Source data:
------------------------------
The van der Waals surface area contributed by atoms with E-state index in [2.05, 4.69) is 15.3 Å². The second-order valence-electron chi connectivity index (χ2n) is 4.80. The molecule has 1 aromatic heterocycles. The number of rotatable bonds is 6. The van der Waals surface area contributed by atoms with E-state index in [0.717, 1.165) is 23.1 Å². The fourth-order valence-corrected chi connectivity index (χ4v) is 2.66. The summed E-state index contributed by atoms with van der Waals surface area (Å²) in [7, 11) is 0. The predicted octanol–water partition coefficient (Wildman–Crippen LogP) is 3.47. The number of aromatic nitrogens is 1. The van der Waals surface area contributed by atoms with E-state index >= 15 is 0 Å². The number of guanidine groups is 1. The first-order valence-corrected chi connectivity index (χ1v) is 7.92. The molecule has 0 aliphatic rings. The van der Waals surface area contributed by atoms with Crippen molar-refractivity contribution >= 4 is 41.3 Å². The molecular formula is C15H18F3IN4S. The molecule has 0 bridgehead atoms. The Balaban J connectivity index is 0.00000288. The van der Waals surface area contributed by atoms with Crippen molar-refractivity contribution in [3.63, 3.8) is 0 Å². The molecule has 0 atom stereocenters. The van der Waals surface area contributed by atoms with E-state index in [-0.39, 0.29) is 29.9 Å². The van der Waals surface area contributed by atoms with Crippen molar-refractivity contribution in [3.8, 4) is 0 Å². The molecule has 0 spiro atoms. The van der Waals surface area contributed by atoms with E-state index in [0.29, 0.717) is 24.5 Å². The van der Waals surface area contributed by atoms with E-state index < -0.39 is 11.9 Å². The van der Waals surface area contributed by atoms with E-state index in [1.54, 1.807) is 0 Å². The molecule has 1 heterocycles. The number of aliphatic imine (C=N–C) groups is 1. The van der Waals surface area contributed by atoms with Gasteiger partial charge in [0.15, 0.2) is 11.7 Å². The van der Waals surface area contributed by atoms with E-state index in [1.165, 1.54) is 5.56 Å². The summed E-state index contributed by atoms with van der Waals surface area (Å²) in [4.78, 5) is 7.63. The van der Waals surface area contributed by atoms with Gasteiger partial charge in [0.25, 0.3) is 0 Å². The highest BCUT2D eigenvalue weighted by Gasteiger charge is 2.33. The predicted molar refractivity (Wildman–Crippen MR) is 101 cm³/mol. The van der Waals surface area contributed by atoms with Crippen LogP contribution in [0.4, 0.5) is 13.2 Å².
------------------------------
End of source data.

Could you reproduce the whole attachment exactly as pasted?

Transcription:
The van der Waals surface area contributed by atoms with E-state index in [2.05, 4.69) is 15.3 Å². The second-order valence-electron chi connectivity index (χ2n) is 4.80. The molecule has 1 aromatic heterocycles. The number of rotatable bonds is 6. The van der Waals surface area contributed by atoms with E-state index in [0.717, 1.165) is 23.1 Å². The fourth-order valence-corrected chi connectivity index (χ4v) is 2.66. The summed E-state index contributed by atoms with van der Waals surface area (Å²) in [7, 11) is 0. The predicted octanol–water partition coefficient (Wildman–Crippen LogP) is 3.47. The number of aromatic nitrogens is 1. The van der Waals surface area contributed by atoms with E-state index >= 15 is 0 Å². The number of guanidine groups is 1. The first-order valence-corrected chi connectivity index (χ1v) is 7.92. The molecule has 0 aliphatic rings. The van der Waals surface area contributed by atoms with Crippen molar-refractivity contribution >= 4 is 41.3 Å². The molecular formula is C15H18F3IN4S. The molecule has 0 bridgehead atoms. The Balaban J connectivity index is 0.00000288. The van der Waals surface area contributed by atoms with Crippen molar-refractivity contribution in [3.63, 3.8) is 0 Å². The molecule has 0 atom stereocenters. The van der Waals surface area contributed by atoms with E-state index in [-0.39, 0.29) is 29.9 Å². The van der Waals surface area contributed by atoms with Crippen molar-refractivity contribution in [3.8, 4) is 0 Å². The molecule has 0 spiro atoms. The van der Waals surface area contributed by atoms with E-state index in [0.29, 0.717) is 24.5 Å². The van der Waals surface area contributed by atoms with E-state index < -0.39 is 11.9 Å². The van der Waals surface area contributed by atoms with E-state index in [1.54, 1.807) is 0 Å². The molecule has 1 heterocycles. The number of aliphatic imine (C=N–C) groups is 1. The van der Waals surface area contributed by atoms with Gasteiger partial charge in [0.15, 0.2) is 11.7 Å². The van der Waals surface area contributed by atoms with E-state index in [1.165, 1.54) is 5.56 Å². The summed E-state index contributed by atoms with van der Waals surface area (Å²) in [4.78, 5) is 7.63. The van der Waals surface area contributed by atoms with Gasteiger partial charge in [0.25, 0.3) is 0 Å². The highest BCUT2D eigenvalue weighted by Gasteiger charge is 2.33. The predicted molar refractivity (Wildman–Crippen MR) is 101 cm³/mol. The van der Waals surface area contributed by atoms with Crippen LogP contribution in [0.4, 0.5) is 13.2 Å².